Updated Labels on Sunscreen

14 Aug

Sunscreen comes in many forms.

Even though we may be coming to a close on summer (I think everyone is ready to get fall on a roll), the FDA has implemented new labeling laws for sunscreens. To be honest, we should be wearing sunscreen every day, not just sunny days in the summer!

So what’s changing?

Well, you can say goodbye to SPF 100, because honestly, that’s a bunch of bull. The highest a sunscreen can legally claim now is SPF 50+. We’re protected 95% with an SPF of 30, only increasing in tiny increments after that. Labels in the past of SPF 100 have given us false ideas of 100% protection. More is not always better. The key to protection is applying every couple of hours, depending on your tendency to burn.

Not only is there a max claim on SPF, but the types of rays that are being protected need to be labeled as such. There are three types, but the two we are concerned about here are UVA and UVB. To put these in perspective, UVA rays are the ‘aging’ rays, those that penetrate deep into the skin and cause our collagen and elastin to break down, thus creating loose, wrinkling skin later in life. You can also thank UVA rays for pigmentation and skin cancer. Yay. UVB rays are the ‘burning rays’ that penetrate just enough to create burns and inflammation in the skin, which is also a factor in skin aging. If a suncreen offers protection from both types of rays, it must be labeled broad-spectrum (all suncreens should be broad-spectrum in my opinion.)

So you’re hanging out at the beach all day and you think you’re covered with your waterproof sunblock of SPF 100, right?

You are SO wrong.

There is no such thing as ‘waterproof’ and ‘sunblock’. Sunscreens can only be water-resistant (or very-water resistant, but you probably won’t see this label on sunscreens). What you will find is ‘water-resistant (40 minutes)‘ and ‘water-resistant (80 minutes)‘. So even though your sunscreen holds up in water (and it has to retain the SPF indicated on the label), it’s only for 40-80 minutes.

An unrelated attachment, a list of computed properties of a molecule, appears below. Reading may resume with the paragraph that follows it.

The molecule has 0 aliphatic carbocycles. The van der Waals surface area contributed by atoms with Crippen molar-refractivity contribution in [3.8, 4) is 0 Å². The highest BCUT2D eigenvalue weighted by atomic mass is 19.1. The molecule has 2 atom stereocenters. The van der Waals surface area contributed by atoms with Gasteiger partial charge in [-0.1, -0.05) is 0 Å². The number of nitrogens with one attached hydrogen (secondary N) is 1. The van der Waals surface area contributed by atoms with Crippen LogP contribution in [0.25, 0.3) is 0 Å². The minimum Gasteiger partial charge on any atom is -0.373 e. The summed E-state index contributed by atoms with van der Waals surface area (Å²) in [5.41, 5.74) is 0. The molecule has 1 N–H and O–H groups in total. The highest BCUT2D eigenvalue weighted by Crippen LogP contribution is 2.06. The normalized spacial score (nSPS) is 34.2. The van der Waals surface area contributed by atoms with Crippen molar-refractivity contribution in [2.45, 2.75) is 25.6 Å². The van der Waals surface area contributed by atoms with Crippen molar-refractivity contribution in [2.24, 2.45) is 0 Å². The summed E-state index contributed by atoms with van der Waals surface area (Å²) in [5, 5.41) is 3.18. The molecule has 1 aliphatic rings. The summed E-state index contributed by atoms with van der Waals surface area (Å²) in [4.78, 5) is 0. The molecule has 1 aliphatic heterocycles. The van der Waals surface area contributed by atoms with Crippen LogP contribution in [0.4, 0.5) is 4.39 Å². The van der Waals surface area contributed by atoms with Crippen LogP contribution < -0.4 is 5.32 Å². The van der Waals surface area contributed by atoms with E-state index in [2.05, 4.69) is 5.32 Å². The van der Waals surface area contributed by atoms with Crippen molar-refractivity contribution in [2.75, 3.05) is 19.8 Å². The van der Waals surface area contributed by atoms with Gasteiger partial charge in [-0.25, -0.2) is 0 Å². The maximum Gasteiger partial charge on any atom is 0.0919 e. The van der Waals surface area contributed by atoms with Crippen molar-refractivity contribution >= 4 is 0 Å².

And it’s not ‘blocking’ the sun, just ‘screening’ it.

Another interesting change is that if a product has a SPF 15, it has to be labeled as a sunscreen, even if it is a moisturizer with sunscreen or makeup with sunscreen. And in the eyes of the FDA, any sunscreen with a SPF 15 is considered a drug. So in the next few months, you may be picking up your foundation that’s labeled as a sunscreen with a drug facts label.

Speaking of drug facts, the label has to explain in plain vocabulary what exactly it is protecting you from. If your sunscreen is NOT broad-spectrum, it must say:

“Skin cancer/Skin aging alert: Spending time in the sun increases your risk of skin cancer and early skin aging. This product has been shown only to help prevent sunburn, not skin cancer or early skin aging.”

On the other hand, if it is broad-spectrum:

“If used as directed with other sun protection measures (see directions), decreases the risk of skin cancer and early skin aging caused by the sun.”

These changes may seem confusing, but they are put in place to make sure you understand how much protection your are getting. This is for YOUR benefit. I can’t tell you how many times clients think they are protected all day with their SPF 70, or that ‘my sunscreen just didn’t last all day’. It’s not supposed to. You have to reapply. Even if it’s a cloudy day, and you’re just running errands in your car all day, you’re exposed.

So if you’re heading to the beach, or just picking up some more sunscreen, pay attention to the labels. The new laws have probably not hit shelves yet, but that doesn’t mean you can’t be more conscious of the protection you’re getting.

And you will still get some color.

Tell me a secret…

Do you wear sunscreen every day? What SPF do you wear? What’s most important to you in a sunscreen?


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